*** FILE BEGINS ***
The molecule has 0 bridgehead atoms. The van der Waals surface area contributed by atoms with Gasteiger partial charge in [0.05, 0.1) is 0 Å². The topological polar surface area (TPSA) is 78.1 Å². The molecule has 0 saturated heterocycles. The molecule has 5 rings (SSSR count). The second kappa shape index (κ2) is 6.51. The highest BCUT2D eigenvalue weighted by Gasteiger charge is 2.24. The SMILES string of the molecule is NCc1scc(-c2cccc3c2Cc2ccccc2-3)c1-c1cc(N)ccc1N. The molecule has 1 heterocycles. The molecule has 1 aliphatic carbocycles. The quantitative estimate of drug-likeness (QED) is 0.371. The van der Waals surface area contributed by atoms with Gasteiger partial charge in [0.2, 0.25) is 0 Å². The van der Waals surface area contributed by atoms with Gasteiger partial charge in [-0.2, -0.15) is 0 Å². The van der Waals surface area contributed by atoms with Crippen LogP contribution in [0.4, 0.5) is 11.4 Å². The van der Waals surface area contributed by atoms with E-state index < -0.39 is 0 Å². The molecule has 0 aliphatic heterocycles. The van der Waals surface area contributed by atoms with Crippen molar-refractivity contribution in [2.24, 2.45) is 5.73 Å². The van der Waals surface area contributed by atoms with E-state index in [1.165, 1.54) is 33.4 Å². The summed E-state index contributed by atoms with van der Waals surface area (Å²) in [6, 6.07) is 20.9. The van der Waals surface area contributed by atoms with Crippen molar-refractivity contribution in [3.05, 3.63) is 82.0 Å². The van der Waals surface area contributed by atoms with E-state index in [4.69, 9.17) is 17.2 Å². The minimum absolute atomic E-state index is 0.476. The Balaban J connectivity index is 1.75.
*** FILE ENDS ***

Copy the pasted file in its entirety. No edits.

The molecule has 0 bridgehead atoms. The van der Waals surface area contributed by atoms with Gasteiger partial charge in [0.05, 0.1) is 0 Å². The topological polar surface area (TPSA) is 78.1 Å². The molecule has 0 saturated heterocycles. The molecule has 5 rings (SSSR count). The second kappa shape index (κ2) is 6.51. The highest BCUT2D eigenvalue weighted by Gasteiger charge is 2.24. The SMILES string of the molecule is NCc1scc(-c2cccc3c2Cc2ccccc2-3)c1-c1cc(N)ccc1N. The molecule has 1 heterocycles. The molecule has 1 aliphatic carbocycles. The quantitative estimate of drug-likeness (QED) is 0.371. The van der Waals surface area contributed by atoms with Gasteiger partial charge in [0.2, 0.25) is 0 Å². The van der Waals surface area contributed by atoms with Gasteiger partial charge in [-0.2, -0.15) is 0 Å². The van der Waals surface area contributed by atoms with Crippen LogP contribution in [0.4, 0.5) is 11.4 Å². The van der Waals surface area contributed by atoms with E-state index < -0.39 is 0 Å². The molecule has 0 aliphatic heterocycles. The van der Waals surface area contributed by atoms with Crippen molar-refractivity contribution in [2.24, 2.45) is 5.73 Å². The van der Waals surface area contributed by atoms with E-state index in [1.165, 1.54) is 33.4 Å². The summed E-state index contributed by atoms with van der Waals surface area (Å²) in [6, 6.07) is 20.9. The van der Waals surface area contributed by atoms with Crippen molar-refractivity contribution in [3.05, 3.63) is 82.0 Å². The van der Waals surface area contributed by atoms with E-state index in [4.69, 9.17) is 17.2 Å². The minimum absolute atomic E-state index is 0.476. The Balaban J connectivity index is 1.75.